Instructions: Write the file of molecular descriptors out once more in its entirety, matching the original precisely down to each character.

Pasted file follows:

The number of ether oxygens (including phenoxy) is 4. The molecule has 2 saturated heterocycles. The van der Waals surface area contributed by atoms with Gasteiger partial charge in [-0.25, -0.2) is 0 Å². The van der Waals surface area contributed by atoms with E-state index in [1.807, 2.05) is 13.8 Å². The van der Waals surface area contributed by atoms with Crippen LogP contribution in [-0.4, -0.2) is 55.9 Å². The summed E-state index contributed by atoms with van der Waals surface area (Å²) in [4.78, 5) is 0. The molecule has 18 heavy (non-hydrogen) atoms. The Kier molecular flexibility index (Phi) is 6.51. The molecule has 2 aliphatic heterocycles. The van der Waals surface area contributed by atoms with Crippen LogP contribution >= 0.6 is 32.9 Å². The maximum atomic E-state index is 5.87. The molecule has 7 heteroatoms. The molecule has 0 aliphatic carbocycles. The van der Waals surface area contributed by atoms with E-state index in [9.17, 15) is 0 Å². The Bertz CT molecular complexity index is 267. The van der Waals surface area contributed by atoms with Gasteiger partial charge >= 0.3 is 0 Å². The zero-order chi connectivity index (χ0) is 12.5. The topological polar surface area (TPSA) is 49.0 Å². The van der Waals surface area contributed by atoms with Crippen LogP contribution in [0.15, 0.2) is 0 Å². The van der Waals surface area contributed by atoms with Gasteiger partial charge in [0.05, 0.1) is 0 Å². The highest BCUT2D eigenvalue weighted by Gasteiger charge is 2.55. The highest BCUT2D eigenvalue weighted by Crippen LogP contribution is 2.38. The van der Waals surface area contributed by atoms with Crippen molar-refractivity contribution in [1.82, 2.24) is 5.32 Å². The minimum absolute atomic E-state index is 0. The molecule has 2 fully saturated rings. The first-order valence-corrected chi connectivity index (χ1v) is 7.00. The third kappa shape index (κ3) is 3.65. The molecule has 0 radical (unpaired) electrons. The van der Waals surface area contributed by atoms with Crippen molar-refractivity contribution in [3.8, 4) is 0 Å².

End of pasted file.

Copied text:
The number of ether oxygens (including phenoxy) is 4. The molecule has 2 saturated heterocycles. The van der Waals surface area contributed by atoms with Gasteiger partial charge in [-0.25, -0.2) is 0 Å². The van der Waals surface area contributed by atoms with E-state index in [1.807, 2.05) is 13.8 Å². The van der Waals surface area contributed by atoms with Crippen LogP contribution in [-0.4, -0.2) is 55.9 Å². The summed E-state index contributed by atoms with van der Waals surface area (Å²) in [4.78, 5) is 0. The molecule has 18 heavy (non-hydrogen) atoms. The Kier molecular flexibility index (Phi) is 6.51. The molecule has 2 aliphatic heterocycles. The van der Waals surface area contributed by atoms with Crippen LogP contribution >= 0.6 is 32.9 Å². The maximum atomic E-state index is 5.87. The molecule has 7 heteroatoms. The molecule has 0 aliphatic carbocycles. The van der Waals surface area contributed by atoms with E-state index in [9.17, 15) is 0 Å². The Bertz CT molecular complexity index is 267. The van der Waals surface area contributed by atoms with Gasteiger partial charge >= 0.3 is 0 Å². The zero-order chi connectivity index (χ0) is 12.5. The topological polar surface area (TPSA) is 49.0 Å². The van der Waals surface area contributed by atoms with Crippen LogP contribution in [0.15, 0.2) is 0 Å². The van der Waals surface area contributed by atoms with Gasteiger partial charge in [0.05, 0.1) is 0 Å². The highest BCUT2D eigenvalue weighted by Gasteiger charge is 2.55. The highest BCUT2D eigenvalue weighted by Crippen LogP contribution is 2.38. The van der Waals surface area contributed by atoms with Crippen molar-refractivity contribution in [1.82, 2.24) is 5.32 Å². The minimum absolute atomic E-state index is 0. The molecule has 2 fully saturated rings. The first-order valence-corrected chi connectivity index (χ1v) is 7.00. The third kappa shape index (κ3) is 3.65. The molecule has 0 radical (unpaired) electrons. The van der Waals surface area contributed by atoms with Crippen molar-refractivity contribution in [3.8, 4) is 0 Å².